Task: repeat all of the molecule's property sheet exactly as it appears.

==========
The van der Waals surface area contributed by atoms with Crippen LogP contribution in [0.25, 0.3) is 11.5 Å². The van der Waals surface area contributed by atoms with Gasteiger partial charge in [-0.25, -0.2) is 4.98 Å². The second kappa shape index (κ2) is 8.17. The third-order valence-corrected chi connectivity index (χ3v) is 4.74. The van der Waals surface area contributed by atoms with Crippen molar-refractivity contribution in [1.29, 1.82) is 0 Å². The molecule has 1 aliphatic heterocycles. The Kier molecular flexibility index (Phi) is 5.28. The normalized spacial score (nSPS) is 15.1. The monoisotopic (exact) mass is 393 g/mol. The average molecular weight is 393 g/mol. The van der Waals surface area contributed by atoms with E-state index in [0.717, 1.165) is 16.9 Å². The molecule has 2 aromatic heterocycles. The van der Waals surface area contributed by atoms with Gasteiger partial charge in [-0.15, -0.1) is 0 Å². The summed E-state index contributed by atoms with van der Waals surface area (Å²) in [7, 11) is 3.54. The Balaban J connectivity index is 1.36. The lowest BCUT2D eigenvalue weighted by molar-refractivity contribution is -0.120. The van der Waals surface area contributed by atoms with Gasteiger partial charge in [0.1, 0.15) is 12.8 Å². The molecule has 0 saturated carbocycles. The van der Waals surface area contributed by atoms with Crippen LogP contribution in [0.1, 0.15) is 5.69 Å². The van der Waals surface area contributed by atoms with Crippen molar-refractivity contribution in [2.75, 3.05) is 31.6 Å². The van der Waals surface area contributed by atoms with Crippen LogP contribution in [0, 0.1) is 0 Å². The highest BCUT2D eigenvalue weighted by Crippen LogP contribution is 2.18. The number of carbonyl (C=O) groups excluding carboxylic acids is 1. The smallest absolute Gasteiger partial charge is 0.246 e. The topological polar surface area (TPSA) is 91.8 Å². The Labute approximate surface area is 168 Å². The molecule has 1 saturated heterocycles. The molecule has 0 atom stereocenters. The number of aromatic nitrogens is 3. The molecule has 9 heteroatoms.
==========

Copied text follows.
The van der Waals surface area contributed by atoms with Crippen LogP contribution in [0.25, 0.3) is 11.5 Å². The van der Waals surface area contributed by atoms with Gasteiger partial charge in [-0.25, -0.2) is 4.98 Å². The second kappa shape index (κ2) is 8.17. The third-order valence-corrected chi connectivity index (χ3v) is 4.74. The van der Waals surface area contributed by atoms with Crippen molar-refractivity contribution in [1.29, 1.82) is 0 Å². The molecule has 1 aliphatic heterocycles. The Kier molecular flexibility index (Phi) is 5.28. The normalized spacial score (nSPS) is 15.1. The monoisotopic (exact) mass is 393 g/mol. The average molecular weight is 393 g/mol. The van der Waals surface area contributed by atoms with E-state index in [0.717, 1.165) is 16.9 Å². The molecule has 2 aromatic heterocycles. The van der Waals surface area contributed by atoms with Gasteiger partial charge in [-0.15, -0.1) is 0 Å². The summed E-state index contributed by atoms with van der Waals surface area (Å²) in [7, 11) is 3.54. The Balaban J connectivity index is 1.36. The lowest BCUT2D eigenvalue weighted by molar-refractivity contribution is -0.120. The van der Waals surface area contributed by atoms with Gasteiger partial charge in [0.1, 0.15) is 12.8 Å². The molecule has 0 saturated carbocycles. The van der Waals surface area contributed by atoms with Crippen LogP contribution in [0.1, 0.15) is 5.69 Å². The van der Waals surface area contributed by atoms with Crippen molar-refractivity contribution in [2.75, 3.05) is 31.6 Å². The van der Waals surface area contributed by atoms with Crippen LogP contribution in [0, 0.1) is 0 Å². The highest BCUT2D eigenvalue weighted by Crippen LogP contribution is 2.18. The number of carbonyl (C=O) groups excluding carboxylic acids is 1. The smallest absolute Gasteiger partial charge is 0.246 e. The topological polar surface area (TPSA) is 91.8 Å². The Labute approximate surface area is 168 Å². The molecule has 1 saturated heterocycles. The molecule has 0 atom stereocenters. The number of aromatic nitrogens is 3. The molecule has 9 heteroatoms.